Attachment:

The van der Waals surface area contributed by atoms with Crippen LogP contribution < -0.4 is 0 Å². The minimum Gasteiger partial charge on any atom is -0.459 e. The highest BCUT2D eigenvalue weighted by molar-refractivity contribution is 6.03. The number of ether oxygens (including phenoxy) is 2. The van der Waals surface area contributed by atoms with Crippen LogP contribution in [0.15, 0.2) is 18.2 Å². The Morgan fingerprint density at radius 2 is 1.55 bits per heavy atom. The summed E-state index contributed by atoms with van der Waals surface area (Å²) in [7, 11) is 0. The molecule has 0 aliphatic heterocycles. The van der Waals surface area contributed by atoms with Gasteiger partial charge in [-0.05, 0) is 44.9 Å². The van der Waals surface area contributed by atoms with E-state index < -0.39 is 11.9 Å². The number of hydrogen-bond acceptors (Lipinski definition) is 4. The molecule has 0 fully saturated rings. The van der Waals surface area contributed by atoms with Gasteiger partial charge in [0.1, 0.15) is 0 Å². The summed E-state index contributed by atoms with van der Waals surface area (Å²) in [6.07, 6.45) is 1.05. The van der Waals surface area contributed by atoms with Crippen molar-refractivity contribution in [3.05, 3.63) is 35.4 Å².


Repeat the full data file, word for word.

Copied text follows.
The van der Waals surface area contributed by atoms with Crippen LogP contribution < -0.4 is 0 Å². The minimum Gasteiger partial charge on any atom is -0.459 e. The highest BCUT2D eigenvalue weighted by molar-refractivity contribution is 6.03. The number of ether oxygens (including phenoxy) is 2. The van der Waals surface area contributed by atoms with Crippen LogP contribution in [0.15, 0.2) is 18.2 Å². The Morgan fingerprint density at radius 2 is 1.55 bits per heavy atom. The summed E-state index contributed by atoms with van der Waals surface area (Å²) in [7, 11) is 0. The molecule has 0 aliphatic heterocycles. The van der Waals surface area contributed by atoms with Gasteiger partial charge in [-0.05, 0) is 44.9 Å². The van der Waals surface area contributed by atoms with E-state index < -0.39 is 11.9 Å². The number of hydrogen-bond acceptors (Lipinski definition) is 4. The molecule has 0 fully saturated rings. The van der Waals surface area contributed by atoms with Gasteiger partial charge in [0.1, 0.15) is 0 Å². The summed E-state index contributed by atoms with van der Waals surface area (Å²) in [6.07, 6.45) is 1.05. The van der Waals surface area contributed by atoms with Crippen molar-refractivity contribution in [3.05, 3.63) is 35.4 Å².